Greatest fonts countdown: 52 – Kabel

We're counting down the 100 greatest typefaces in existence. Here is number 52...

FontShop AG, the renowned type foundry, conducted a survey based on historical relevance, sales at, and aesthetic quality. With a few additions from the experts at Creative Bloq and Computer Arts magazine, the best fonts ever were selected for the new book, 100 Best Typefaces Ever.

Here we are counting down the 100 greatest fonts, but you can read interviews with some of the typefaces' creators, a brief history of type, the anatomy of a font, and much, much more in the book – find out how to get your copy in print or digital formats at the foot of this post.

But without further ado, here's the 52nd best typeface…

52. Kabel

The poster of the cult Bill Murray movie Lost in Translation features Kabel as its typeface
  • Rudolph Koch, 1927

Kabel, a geometric sans-serif, took its name from the transatlantic telecommunications cable. Rudolf Koch was not a fan of 'mechanised graphics', which is how he derogatively described Paul Renner's work. But he was a supporter of modernisation, and so he accepted the trend towards constructed typefaces.

In the autumn of 1926, he drew an alphabet that he christened Kabel. The new typeface by Koch took its name from a contemporary symbol of technological progress – the transatlantic telecommunications cable.

It must be said that Koch enthusiasts had little use for Kabel. But others who found the prevalent linear Roman fonts too cold were certainly glad to use it. Koch succeeded, with minimal means such as proportioning and a variable configuration of width and spacing, in creating a sans-serif font with a unique, individual charm. In 1975, under special license from D. Stempel AG, the International Typeface Corporation redrew the family and added a fifth weight. In addition, ITC Kabel can be spoiled by its increased x-height.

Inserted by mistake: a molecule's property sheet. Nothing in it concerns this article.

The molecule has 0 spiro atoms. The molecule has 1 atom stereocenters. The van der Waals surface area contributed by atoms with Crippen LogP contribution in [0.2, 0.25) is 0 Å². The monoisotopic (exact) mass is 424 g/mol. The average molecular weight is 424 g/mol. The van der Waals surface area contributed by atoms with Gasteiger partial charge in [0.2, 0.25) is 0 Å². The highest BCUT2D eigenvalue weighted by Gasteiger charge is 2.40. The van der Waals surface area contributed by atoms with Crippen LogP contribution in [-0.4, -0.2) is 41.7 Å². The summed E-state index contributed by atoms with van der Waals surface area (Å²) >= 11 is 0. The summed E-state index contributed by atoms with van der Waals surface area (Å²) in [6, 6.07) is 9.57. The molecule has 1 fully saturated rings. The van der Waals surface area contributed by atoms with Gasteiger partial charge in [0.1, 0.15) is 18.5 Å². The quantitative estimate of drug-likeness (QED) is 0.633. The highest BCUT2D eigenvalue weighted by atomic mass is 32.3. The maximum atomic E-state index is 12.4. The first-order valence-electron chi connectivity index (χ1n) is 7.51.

Throughout the years, Kabel has been used in many different applications – from the opening credits of Yellow Submarine to the Lost in Translation movie poster. Possibly its most popular, and important usage though, is across the entire Monopoly board. The game, published by Parker Brothers in 1935, uses Kabel extensively – on the board, on property cards and on pretty much everything else. Kabel remains popular to this day – you can even see it used in the credits for the 90s smash TV show, The Fresh Prince of Bel Air.

This is an extract from The 100 Best Typefaces Ever, the definitive guide to the greatest fonts ever created, in association with FontShop AG.